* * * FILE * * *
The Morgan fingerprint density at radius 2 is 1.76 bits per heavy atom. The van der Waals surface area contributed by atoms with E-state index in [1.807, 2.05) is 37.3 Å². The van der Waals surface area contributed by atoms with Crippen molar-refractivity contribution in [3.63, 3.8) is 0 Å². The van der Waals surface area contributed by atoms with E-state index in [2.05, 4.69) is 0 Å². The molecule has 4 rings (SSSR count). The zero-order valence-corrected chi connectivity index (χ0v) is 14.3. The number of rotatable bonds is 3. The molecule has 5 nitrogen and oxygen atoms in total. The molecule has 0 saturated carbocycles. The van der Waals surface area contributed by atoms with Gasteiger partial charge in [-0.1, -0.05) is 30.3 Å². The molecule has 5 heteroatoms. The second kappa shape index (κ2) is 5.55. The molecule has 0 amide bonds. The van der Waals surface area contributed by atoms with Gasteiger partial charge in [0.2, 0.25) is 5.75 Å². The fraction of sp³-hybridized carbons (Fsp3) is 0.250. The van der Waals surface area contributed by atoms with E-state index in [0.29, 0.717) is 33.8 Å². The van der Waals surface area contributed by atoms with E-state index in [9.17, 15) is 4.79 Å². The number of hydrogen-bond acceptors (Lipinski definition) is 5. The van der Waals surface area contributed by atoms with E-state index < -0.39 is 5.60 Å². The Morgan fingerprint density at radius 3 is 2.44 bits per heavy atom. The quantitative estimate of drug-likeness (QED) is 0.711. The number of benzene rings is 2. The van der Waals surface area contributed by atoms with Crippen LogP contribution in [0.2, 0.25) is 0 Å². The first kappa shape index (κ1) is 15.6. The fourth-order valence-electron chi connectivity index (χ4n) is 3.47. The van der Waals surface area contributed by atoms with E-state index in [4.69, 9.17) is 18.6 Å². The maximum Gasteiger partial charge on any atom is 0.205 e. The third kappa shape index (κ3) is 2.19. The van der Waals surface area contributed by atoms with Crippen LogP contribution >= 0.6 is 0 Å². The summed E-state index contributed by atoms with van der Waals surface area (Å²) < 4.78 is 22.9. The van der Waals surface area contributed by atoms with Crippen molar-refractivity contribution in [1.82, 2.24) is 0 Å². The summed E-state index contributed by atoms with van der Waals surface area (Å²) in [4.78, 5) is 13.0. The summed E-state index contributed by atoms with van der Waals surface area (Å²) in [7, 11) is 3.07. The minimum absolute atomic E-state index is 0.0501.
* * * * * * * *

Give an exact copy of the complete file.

The Morgan fingerprint density at radius 2 is 1.76 bits per heavy atom. The van der Waals surface area contributed by atoms with E-state index in [1.807, 2.05) is 37.3 Å². The van der Waals surface area contributed by atoms with Crippen molar-refractivity contribution in [3.63, 3.8) is 0 Å². The van der Waals surface area contributed by atoms with E-state index in [2.05, 4.69) is 0 Å². The molecule has 4 rings (SSSR count). The zero-order valence-corrected chi connectivity index (χ0v) is 14.3. The number of rotatable bonds is 3. The molecule has 5 nitrogen and oxygen atoms in total. The molecule has 0 saturated carbocycles. The van der Waals surface area contributed by atoms with Gasteiger partial charge in [-0.1, -0.05) is 30.3 Å². The molecule has 5 heteroatoms. The second kappa shape index (κ2) is 5.55. The molecule has 0 amide bonds. The van der Waals surface area contributed by atoms with Gasteiger partial charge in [0.2, 0.25) is 5.75 Å². The fraction of sp³-hybridized carbons (Fsp3) is 0.250. The van der Waals surface area contributed by atoms with E-state index in [0.29, 0.717) is 33.8 Å². The van der Waals surface area contributed by atoms with E-state index in [9.17, 15) is 4.79 Å². The number of hydrogen-bond acceptors (Lipinski definition) is 5. The van der Waals surface area contributed by atoms with E-state index < -0.39 is 5.60 Å². The Morgan fingerprint density at radius 3 is 2.44 bits per heavy atom. The quantitative estimate of drug-likeness (QED) is 0.711. The number of benzene rings is 2. The van der Waals surface area contributed by atoms with Crippen LogP contribution in [0.2, 0.25) is 0 Å². The first kappa shape index (κ1) is 15.6. The fourth-order valence-electron chi connectivity index (χ4n) is 3.47. The van der Waals surface area contributed by atoms with E-state index in [4.69, 9.17) is 18.6 Å². The maximum Gasteiger partial charge on any atom is 0.205 e. The third kappa shape index (κ3) is 2.19. The van der Waals surface area contributed by atoms with Crippen LogP contribution >= 0.6 is 0 Å². The summed E-state index contributed by atoms with van der Waals surface area (Å²) < 4.78 is 22.9. The van der Waals surface area contributed by atoms with Crippen molar-refractivity contribution in [1.82, 2.24) is 0 Å². The summed E-state index contributed by atoms with van der Waals surface area (Å²) in [4.78, 5) is 13.0. The summed E-state index contributed by atoms with van der Waals surface area (Å²) in [7, 11) is 3.07. The minimum absolute atomic E-state index is 0.0501.